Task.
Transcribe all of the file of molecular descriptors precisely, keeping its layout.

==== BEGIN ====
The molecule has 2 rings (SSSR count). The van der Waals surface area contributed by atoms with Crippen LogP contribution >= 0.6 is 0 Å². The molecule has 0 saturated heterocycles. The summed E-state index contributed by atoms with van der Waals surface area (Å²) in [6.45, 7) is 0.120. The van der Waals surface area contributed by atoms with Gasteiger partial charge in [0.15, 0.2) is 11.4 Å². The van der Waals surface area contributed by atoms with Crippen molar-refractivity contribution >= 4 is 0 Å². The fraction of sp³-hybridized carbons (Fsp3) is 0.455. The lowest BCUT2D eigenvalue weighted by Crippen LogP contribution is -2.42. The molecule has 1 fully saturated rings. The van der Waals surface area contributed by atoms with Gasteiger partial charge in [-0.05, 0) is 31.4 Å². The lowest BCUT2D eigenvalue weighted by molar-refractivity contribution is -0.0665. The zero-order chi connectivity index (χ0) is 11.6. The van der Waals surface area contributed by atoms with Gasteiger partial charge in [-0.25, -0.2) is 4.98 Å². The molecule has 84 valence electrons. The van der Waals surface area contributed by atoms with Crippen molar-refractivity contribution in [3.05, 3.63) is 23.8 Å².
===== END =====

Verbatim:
The molecule has 2 rings (SSSR count). The van der Waals surface area contributed by atoms with Crippen LogP contribution >= 0.6 is 0 Å². The molecule has 0 saturated heterocycles. The summed E-state index contributed by atoms with van der Waals surface area (Å²) in [6.45, 7) is 0.120. The van der Waals surface area contributed by atoms with Gasteiger partial charge in [0.15, 0.2) is 11.4 Å². The van der Waals surface area contributed by atoms with Crippen molar-refractivity contribution >= 4 is 0 Å². The fraction of sp³-hybridized carbons (Fsp3) is 0.455. The lowest BCUT2D eigenvalue weighted by Crippen LogP contribution is -2.42. The molecule has 1 fully saturated rings. The van der Waals surface area contributed by atoms with Gasteiger partial charge in [-0.05, 0) is 31.4 Å². The lowest BCUT2D eigenvalue weighted by molar-refractivity contribution is -0.0665. The zero-order chi connectivity index (χ0) is 11.6. The van der Waals surface area contributed by atoms with Gasteiger partial charge in [-0.25, -0.2) is 4.98 Å². The molecule has 84 valence electrons. The van der Waals surface area contributed by atoms with Crippen molar-refractivity contribution in [3.05, 3.63) is 23.8 Å².